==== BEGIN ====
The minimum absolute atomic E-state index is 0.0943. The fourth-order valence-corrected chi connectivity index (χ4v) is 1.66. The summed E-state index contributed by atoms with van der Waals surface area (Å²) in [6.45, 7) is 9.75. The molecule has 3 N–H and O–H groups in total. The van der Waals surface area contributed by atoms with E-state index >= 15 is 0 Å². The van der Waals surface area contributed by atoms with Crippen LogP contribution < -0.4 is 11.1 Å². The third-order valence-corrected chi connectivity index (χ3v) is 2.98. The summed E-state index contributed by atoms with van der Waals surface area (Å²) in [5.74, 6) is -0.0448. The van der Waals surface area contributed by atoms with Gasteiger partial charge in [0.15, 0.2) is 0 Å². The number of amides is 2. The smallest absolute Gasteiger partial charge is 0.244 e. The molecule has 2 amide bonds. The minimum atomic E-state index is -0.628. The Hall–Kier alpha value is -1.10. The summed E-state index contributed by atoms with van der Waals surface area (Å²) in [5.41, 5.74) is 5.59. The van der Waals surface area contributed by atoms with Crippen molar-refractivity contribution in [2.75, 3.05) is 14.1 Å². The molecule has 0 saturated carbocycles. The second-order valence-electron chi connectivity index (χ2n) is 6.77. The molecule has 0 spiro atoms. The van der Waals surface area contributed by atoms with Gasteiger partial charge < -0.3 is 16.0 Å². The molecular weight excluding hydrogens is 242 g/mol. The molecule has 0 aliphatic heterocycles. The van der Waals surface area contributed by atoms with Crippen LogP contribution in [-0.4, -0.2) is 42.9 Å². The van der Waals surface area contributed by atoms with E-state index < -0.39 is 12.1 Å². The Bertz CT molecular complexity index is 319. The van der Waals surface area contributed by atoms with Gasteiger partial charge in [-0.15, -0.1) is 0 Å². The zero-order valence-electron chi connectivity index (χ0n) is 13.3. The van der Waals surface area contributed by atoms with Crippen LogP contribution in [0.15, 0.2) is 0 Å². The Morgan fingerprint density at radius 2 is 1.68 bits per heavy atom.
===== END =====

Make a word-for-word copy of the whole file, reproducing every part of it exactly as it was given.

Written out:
The minimum absolute atomic E-state index is 0.0943. The fourth-order valence-corrected chi connectivity index (χ4v) is 1.66. The summed E-state index contributed by atoms with van der Waals surface area (Å²) in [6.45, 7) is 9.75. The molecule has 3 N–H and O–H groups in total. The van der Waals surface area contributed by atoms with E-state index >= 15 is 0 Å². The van der Waals surface area contributed by atoms with Crippen LogP contribution < -0.4 is 11.1 Å². The third-order valence-corrected chi connectivity index (χ3v) is 2.98. The summed E-state index contributed by atoms with van der Waals surface area (Å²) in [5.74, 6) is -0.0448. The van der Waals surface area contributed by atoms with Gasteiger partial charge in [0.15, 0.2) is 0 Å². The number of amides is 2. The smallest absolute Gasteiger partial charge is 0.244 e. The molecule has 2 amide bonds. The minimum atomic E-state index is -0.628. The Hall–Kier alpha value is -1.10. The summed E-state index contributed by atoms with van der Waals surface area (Å²) in [5.41, 5.74) is 5.59. The van der Waals surface area contributed by atoms with Crippen molar-refractivity contribution in [2.75, 3.05) is 14.1 Å². The molecule has 0 saturated carbocycles. The second-order valence-electron chi connectivity index (χ2n) is 6.77. The molecule has 0 spiro atoms. The van der Waals surface area contributed by atoms with Gasteiger partial charge < -0.3 is 16.0 Å². The molecular weight excluding hydrogens is 242 g/mol. The molecule has 0 aliphatic heterocycles. The van der Waals surface area contributed by atoms with Crippen LogP contribution in [-0.4, -0.2) is 42.9 Å². The van der Waals surface area contributed by atoms with E-state index < -0.39 is 12.1 Å². The Bertz CT molecular complexity index is 319. The van der Waals surface area contributed by atoms with Gasteiger partial charge in [-0.15, -0.1) is 0 Å². The zero-order valence-electron chi connectivity index (χ0n) is 13.3. The van der Waals surface area contributed by atoms with Crippen LogP contribution in [0.15, 0.2) is 0 Å². The Morgan fingerprint density at radius 2 is 1.68 bits per heavy atom.